No, I never place drains for a breast reduction. Why not? I have been doing breast reductions without drains for over twenty years, so it is mostly just my personal experience.
What are drains for? A drain is a plastic tube that goes from inside the breast out through the skin into a plastic ball. When drains are placed, they suck out fluid from inside the breast, and then the patient has to empty and measure the fluid a few times a day. The problem with drains is that they create a separate scar, they are quite awkward and uncomfortable, and for the average person, it is pretty gross to see surgical fluid coming out of their body.
Well, you might wonder, what happens to the fluid if the drains aren’t removing it? Will you get a big pocket full of fluid in the breast? Your body has the natural ability to absorb quite a bit of fluid, so most of the time this is what happens.
What happens if your body doesn’t absorb the fluid? It is still possible to get what is called a seroma, or fluid pocket, after breast reduction surgery. However, the number of times that this happens is very low, so it doesn’t make sense to put drains in every patient. In the event that someone does get a fluid pocket after surgery, we can just place a tiny needle to drain it in the office. This usually takes care of the problem.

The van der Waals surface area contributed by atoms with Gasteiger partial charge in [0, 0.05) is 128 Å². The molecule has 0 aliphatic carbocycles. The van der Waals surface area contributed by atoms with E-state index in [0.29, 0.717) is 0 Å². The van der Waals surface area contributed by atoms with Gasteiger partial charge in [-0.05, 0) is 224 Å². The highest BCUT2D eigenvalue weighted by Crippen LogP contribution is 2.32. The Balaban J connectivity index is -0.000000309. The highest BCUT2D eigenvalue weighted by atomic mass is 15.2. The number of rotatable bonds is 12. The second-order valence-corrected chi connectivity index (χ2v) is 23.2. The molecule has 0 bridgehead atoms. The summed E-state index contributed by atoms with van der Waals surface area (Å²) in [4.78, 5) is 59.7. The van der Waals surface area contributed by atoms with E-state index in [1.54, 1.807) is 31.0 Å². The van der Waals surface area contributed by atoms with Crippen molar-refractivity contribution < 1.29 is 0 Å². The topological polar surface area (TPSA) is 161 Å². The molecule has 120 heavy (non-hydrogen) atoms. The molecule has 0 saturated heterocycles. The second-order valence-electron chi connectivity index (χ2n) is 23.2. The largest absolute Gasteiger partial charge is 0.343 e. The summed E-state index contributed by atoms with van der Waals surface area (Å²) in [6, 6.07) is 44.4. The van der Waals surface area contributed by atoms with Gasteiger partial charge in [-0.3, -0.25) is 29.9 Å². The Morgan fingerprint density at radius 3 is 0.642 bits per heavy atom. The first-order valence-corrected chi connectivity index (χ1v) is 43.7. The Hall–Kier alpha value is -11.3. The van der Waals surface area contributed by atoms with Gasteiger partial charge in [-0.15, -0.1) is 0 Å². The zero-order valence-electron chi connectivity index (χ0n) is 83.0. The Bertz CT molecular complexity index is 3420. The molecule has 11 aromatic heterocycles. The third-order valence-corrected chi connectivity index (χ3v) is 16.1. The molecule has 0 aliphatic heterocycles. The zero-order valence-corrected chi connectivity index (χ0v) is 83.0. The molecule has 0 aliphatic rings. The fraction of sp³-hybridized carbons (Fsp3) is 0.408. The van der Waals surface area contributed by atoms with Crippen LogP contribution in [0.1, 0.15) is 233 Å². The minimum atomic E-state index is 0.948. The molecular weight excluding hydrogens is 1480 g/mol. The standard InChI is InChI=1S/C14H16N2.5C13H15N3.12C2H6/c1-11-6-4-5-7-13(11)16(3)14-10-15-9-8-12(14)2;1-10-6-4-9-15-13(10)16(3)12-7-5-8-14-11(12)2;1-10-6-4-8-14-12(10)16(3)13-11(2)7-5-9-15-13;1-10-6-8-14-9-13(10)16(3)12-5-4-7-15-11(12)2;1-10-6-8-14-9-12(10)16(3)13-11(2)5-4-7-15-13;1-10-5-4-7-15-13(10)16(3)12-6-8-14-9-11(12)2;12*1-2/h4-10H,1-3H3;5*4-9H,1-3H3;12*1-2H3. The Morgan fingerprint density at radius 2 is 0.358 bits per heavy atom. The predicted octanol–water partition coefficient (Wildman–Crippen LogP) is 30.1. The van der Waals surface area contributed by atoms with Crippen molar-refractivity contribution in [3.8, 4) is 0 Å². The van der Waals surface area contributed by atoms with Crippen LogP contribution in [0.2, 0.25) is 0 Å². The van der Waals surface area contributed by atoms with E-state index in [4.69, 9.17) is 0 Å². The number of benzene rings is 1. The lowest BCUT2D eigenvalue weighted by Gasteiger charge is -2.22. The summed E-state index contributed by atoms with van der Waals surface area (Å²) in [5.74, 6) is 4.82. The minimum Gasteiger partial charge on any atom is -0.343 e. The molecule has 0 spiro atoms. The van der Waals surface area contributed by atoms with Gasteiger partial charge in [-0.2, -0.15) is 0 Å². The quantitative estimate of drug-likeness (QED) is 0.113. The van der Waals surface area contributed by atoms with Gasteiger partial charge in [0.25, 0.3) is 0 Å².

Interestingly, the American Society of Plastic Surgeons recommends against using drains after breast reduction surgery as studies have shown no benefit to doing so. There are certain other types of cases where using a drain is necessary, but drains are typically not needed for a breast reduction.